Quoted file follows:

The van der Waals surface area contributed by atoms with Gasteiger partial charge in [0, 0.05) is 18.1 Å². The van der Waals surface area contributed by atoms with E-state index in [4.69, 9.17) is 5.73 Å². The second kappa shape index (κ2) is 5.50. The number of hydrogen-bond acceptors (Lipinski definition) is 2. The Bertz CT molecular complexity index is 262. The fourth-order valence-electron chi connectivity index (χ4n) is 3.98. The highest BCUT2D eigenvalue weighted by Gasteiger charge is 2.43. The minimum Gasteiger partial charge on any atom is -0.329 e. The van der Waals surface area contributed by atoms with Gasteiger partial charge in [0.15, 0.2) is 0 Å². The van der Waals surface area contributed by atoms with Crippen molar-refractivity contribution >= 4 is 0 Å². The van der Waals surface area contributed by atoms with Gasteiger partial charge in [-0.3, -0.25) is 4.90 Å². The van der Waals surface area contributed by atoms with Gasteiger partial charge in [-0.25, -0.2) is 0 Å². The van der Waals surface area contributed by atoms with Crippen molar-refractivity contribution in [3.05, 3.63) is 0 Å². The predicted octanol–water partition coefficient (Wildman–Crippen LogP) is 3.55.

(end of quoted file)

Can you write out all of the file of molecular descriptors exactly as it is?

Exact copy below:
The van der Waals surface area contributed by atoms with Gasteiger partial charge in [0, 0.05) is 18.1 Å². The van der Waals surface area contributed by atoms with E-state index in [4.69, 9.17) is 5.73 Å². The second kappa shape index (κ2) is 5.50. The number of hydrogen-bond acceptors (Lipinski definition) is 2. The Bertz CT molecular complexity index is 262. The fourth-order valence-electron chi connectivity index (χ4n) is 3.98. The highest BCUT2D eigenvalue weighted by Gasteiger charge is 2.43. The minimum Gasteiger partial charge on any atom is -0.329 e. The van der Waals surface area contributed by atoms with Gasteiger partial charge in [0.15, 0.2) is 0 Å². The van der Waals surface area contributed by atoms with Crippen molar-refractivity contribution >= 4 is 0 Å². The van der Waals surface area contributed by atoms with Gasteiger partial charge in [-0.3, -0.25) is 4.90 Å². The van der Waals surface area contributed by atoms with Gasteiger partial charge in [-0.25, -0.2) is 0 Å². The van der Waals surface area contributed by atoms with Crippen molar-refractivity contribution in [3.05, 3.63) is 0 Å². The predicted octanol–water partition coefficient (Wildman–Crippen LogP) is 3.55.